At the first induction ceremony and dinner held October 20, 1983 in Dearborn, 18 women were recognized, among them Isabella Baumfree (Sojourner Truth), a former slave who became a nationally known crusader for human rights; Anna Howard Shaw, a minister and physician who succeeded Susan B. Anthony in leading the National American Women’s Suffrage Association; and Lucinda Hinsdale Stone, the state’s foremost spokesperson for coeducation during the last half of the 19th century and founder of the women’s club movement in Michigan. Among the contemporary inductees were Martha Griffiths, a congresswoman, primary sponsor of the ERA in that body, and first woman elected lieutenant governor in Michigan, and Rosa Parks, often called the mother of the modern civil rights movement.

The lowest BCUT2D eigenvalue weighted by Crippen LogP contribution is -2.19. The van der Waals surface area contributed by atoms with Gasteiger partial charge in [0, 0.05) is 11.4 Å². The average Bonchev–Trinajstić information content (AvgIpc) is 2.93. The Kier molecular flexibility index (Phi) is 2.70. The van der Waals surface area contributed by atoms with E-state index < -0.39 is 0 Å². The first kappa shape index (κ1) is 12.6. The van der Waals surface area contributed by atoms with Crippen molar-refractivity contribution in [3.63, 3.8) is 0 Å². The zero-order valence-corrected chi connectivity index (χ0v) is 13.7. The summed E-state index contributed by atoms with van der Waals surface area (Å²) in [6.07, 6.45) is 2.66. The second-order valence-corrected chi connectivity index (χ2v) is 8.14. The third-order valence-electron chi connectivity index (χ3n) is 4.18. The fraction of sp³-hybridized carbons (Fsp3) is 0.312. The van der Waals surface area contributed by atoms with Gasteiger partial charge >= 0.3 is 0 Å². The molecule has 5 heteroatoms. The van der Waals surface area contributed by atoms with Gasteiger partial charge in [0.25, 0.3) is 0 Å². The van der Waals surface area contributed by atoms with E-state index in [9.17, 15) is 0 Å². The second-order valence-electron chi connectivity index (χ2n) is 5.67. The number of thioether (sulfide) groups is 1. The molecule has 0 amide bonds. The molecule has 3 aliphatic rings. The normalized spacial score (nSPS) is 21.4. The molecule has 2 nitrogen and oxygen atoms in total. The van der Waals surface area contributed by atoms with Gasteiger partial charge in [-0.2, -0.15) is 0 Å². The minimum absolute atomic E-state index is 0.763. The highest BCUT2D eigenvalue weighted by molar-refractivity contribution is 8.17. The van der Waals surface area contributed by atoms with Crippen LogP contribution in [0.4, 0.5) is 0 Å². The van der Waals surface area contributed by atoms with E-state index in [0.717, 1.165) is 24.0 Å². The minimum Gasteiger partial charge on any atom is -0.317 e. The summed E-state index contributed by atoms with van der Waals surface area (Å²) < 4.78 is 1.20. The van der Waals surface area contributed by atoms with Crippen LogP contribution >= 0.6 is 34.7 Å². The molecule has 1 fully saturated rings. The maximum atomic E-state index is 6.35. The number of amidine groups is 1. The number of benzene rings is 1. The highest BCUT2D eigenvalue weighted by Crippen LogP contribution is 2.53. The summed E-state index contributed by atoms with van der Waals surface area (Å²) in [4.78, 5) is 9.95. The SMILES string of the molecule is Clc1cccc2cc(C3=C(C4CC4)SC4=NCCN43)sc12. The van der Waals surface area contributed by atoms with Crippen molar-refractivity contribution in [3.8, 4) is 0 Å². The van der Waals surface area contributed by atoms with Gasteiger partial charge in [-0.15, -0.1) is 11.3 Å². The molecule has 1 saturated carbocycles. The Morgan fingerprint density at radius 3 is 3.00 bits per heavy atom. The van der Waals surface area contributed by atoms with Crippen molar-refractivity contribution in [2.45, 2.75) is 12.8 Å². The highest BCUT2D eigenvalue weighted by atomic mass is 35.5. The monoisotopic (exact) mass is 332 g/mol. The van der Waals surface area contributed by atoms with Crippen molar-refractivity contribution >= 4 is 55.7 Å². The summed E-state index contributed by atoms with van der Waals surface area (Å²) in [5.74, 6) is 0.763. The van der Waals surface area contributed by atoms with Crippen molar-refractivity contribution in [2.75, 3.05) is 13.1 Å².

Civil rights activist Viola Liuzzo. Former first lady Betty Ford. Singer Aretha Franklin. The late comedian Gilda Radner. What do they have in common? They’re all women of achievement with Michigan ties. And they’re among the dozens of honorees in the Michigan Women’s Hall of Fame.